How and Why Rock Bridge became Multi-Site

Matt Evans

Posted March 7, 2019
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We are prayerfully considering adding a 6th campus in Cleveland, Tennessee.

As we consider this possibility, remembering how and why we became a multi-site church is important.

Multi-Site in the Bible?

A key litmus test for any Rock Bridge strategy or initiative has always been, “What does the Bible say?”. As we study the Scriptures, we have learned that several New Testament churches had to meet in multiple locations as one church. Rome, Corinth, Jerusalem and Antioch are examples. Given the size of the church in Jerusalem, no physical space in that city could have accommodated the church’s size and growth; however, it functioned as one church. Rome, Corinth and Antioch most likely included a network of house churches that functioned in unity.

To not have a strategy is NOT an option.

With our King commissioning us to “go and make disciples” (Matthew 28:18-20), with Paul continually strategizing and planning how to take the gospel to more people in Asia and the Mediterranean areas (Acts 15:41; Acts 16:6-10), and with the ever increasing number of lost persons and “nones” in America, we realize that to be missionally faithful, we must be strategically intentional.

Practically, these biblical commands and principles mean that Rock Bridge must have a strategy to declare the Gospel, make disciples, and do good deeds that align with the geographic and ethnic scope of Jesus’ Kingdom.

Multi-site is part of Rock Bridge’s Great Commission strategy.

In approximately 2005-2006, our Elders commissioned a “Joel” team (named after Joel 2:28) to envision what Rock Bridge could be under the grace of God as we responded to what God was already doing in our midst. We were increasing in worship attendance, baptizing people, and struggling with the complexities and chaos of growth. We were also seeing and learning of interest in “Rock Bridge-type” expressions of gospel community and mission in other nearby towns and seeing some people from those areas driving into RB Dalton (from Calhoun and Chatsworth at the time). The “Joel” Team made a formal recommendation to our Elders to consider opportunities to launch additional campuses in our region.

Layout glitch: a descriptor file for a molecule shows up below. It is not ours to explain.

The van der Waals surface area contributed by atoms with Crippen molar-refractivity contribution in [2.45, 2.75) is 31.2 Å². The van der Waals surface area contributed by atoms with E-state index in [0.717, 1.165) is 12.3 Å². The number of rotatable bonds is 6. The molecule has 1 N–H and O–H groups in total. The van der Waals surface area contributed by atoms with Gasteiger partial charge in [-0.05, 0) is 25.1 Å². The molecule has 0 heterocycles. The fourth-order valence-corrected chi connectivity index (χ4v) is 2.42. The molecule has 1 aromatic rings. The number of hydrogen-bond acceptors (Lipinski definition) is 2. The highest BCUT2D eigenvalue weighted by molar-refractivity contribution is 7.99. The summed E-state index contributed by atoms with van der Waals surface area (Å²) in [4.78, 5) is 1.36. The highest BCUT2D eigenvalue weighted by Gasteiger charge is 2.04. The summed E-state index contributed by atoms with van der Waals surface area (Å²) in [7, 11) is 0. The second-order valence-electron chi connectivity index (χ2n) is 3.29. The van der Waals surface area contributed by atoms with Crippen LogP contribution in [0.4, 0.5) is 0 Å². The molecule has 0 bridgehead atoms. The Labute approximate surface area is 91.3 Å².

An additional consideration was that most church planting efforts in the United States target larger metropolitan areas. We fully support church planting and also understand the strategic reasons for positioning new plants in larger cities (e.g. high percentages of lostness, the decline of older churches in those areas, population density, and cultural influence).

However, what we see in smaller towns is a hunger and desire for the way Rock Bridge expresses the Gospel—come as you are atmosphere, upbeat worship, incredible hospitality, relevant and Jesus-centered teaching, and the doing of good deeds in the community. We believe in and support all different types of churches, recognizing that different faithfulness to the Gospel and Great Commission can take many forms and expressions. However, God has given us some degree of favor to connect disconnected people in smaller towns to life and Christ. These smaller towns represent our place on the map to help declare the Gospel and demonstrate Kingdom realities to more people and in more places.

Ultimately, the commitment to God’s mission is the conviction that undergirds our multi-site strategy. Are there risks, dangers, and pitfalls? Absolutely. No strategy is perfect or without challenges.

However, to not have a strategy to reach more people would put us in danger of unfaithfulness. Rock Bridge long ago decided that we would rather have the problems and complexities that go along with evangelism, discipleship, missions, and growth over the problems that come from simply being in a mode of maintenance void of risk and intentional efforts to connect more people to life in Christ.

Multi-site is not our only Great Commission strategy.

As a church, we desire to see the Kingdom expanded in every corner of our nation and the world. That’s why we financially support a great church plant over 1,000 miles away in Boston, MA. That’s why we invest in a great organization serving the homeless of southwest Atlanta. That’s why we support missionaries in multiple countries and on multiple continents.

We want to see the Gospel change lives all over the map and do what we can—under God’s guidance—to advance Jesus’ mission and Kingdom.

Being a multi-site church is currently our best strategy to impact smaller towns in our region. But it is just one of several Great Commission strategies to announce and advance the Kingdom of Jesus all over the world.

I recently heard a question that really focuses on the issue of Great Commission intentionality and faithfulness:

 If God deposited and entrusted the Gospel only in our church, would the world be reached?

In the 1st Century, God did that very thing with about 120 people gathered for prayer in Jerusalem (Acts 1), and they were faithful.

Whether we go to Cleveland or not is up to the Lord; whether we always pursue Great Commission faithfulness is up to us.

Jesus came near and said to them, “All authority has been given to me in heaven and on earth. Go, therefore, and make disciples of all nations, baptizing them in the name of the Father and of the Son and of the Holy Spirit, teaching them to observe everything I have commanded you. And remember, I am with you always, to the end of the age.”

Matthew 28:18-20 {CSB}